Thanks.

Josh Charlesworth -- Chief Operating Officer and Chief Financial Officer

Sure thing. I mean, the first thing I want to say is that our expectation for 2022 has not changed. We've come in with guidance that is above the long-term algorithm. And we start the year very optimistic in terms of being able to deliver that guidance.

We see all segments contributing. Valentine's Day was a nice start, and we saw strong demand there. So nothing has changed on that. Yes, we have a number of puts and takes all the time going on in the business.

And as we start the year, coming out with guidance range above the long-term algorithm has been our focus. Pricing and premiumization, as Mike has talked a lot about, with a fresh sweet treats such as ourselves always been in our strategy. And we will drive volumes and transactions this year not just grow from pricing, which, you're right, is implied at the moment in the high single digits for 2022. But we'll see how we go.

We are also very pleased to, of course, use it to cover that inflation. We have to adjust accordingly as we see fit. So no change to the model.

Bill Chappell -- Truist Securities -- Analyst

OK. And just to be -- maybe I understand. As the year progresses, let's say, commodities or labor or other things get better, would you kind of make up the -- would you offset some of the pricing with more promotions, other things just to continue to drive volume? I assume you have a lot of arrows in your quiver to attack it.

Mike Tattersfield -- President and Chief Executive Officer

Yes. I mean, that's not the first step that we look at. It's -- we really look at maximizing again that seasonal approach where you get the right assortment, the right packaging, the right storyline, that drives Krispy Kreme. And you can see it from our holiday, that was volume driven.

The Halloween, that was volume driven. Josh just mentioned again Valentine's Day. They're volume-driven when we actually really drive the merchant approach to the business. And it's volume driven when it's also at a premium, right? So it's pretty unique.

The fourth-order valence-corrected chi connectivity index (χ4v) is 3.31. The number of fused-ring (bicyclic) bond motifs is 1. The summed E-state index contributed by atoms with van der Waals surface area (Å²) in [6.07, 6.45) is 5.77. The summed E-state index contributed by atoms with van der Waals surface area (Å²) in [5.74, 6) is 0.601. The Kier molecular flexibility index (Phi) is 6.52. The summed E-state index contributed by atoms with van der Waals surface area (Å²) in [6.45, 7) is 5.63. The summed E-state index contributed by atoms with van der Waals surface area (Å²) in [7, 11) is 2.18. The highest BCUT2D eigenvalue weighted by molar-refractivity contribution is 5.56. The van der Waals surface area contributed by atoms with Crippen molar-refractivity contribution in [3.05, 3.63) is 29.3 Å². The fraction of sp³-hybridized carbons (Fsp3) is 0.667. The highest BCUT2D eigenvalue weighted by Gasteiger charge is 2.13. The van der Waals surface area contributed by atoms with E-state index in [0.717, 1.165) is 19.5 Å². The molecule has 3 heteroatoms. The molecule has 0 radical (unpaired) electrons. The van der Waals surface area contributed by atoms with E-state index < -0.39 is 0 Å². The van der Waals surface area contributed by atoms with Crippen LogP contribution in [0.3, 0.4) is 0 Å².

So we continue to do that. We can elevate our brand and get volume and price.

Bill Chappell -- Truist Securities -- Analyst

OK. Great. Thanks so much.

Mike Tattersfield -- President and Chief Executive Officer

Thank you, Bill. 

Operator

Thank you. Our next question comes from Jared Garber with Goldman Sachs. You may proceed with your question.

Jared Garber -- Goldman Sachs -- Analyst

All right. Thanks for the question. I've had maybe a higher-level strategic question. As we think about that 50,000 points of access opportunity, obviously, you've gone through a period of, I guess, premiumization, I would say, with the fresh doughnut products.

How do you balance the brand positioning of that more premium fresh product with the opportunities maybe that might be -- some might consider maybe downmarket in terms of convenience store accessibility. And then I have just one follow-up on the commentary on ghost kitchens. 

Mike Tattersfield -- President and Chief Executive Officer

Right. So if you look at the 50,000 that we put out there, you still have to do that in a fresh spoke -- hub and spoke model. 50,000 to give you another snapshot from the grocer and convenience aspect, there's 1.3 million doors. We're not even getting close to 5%.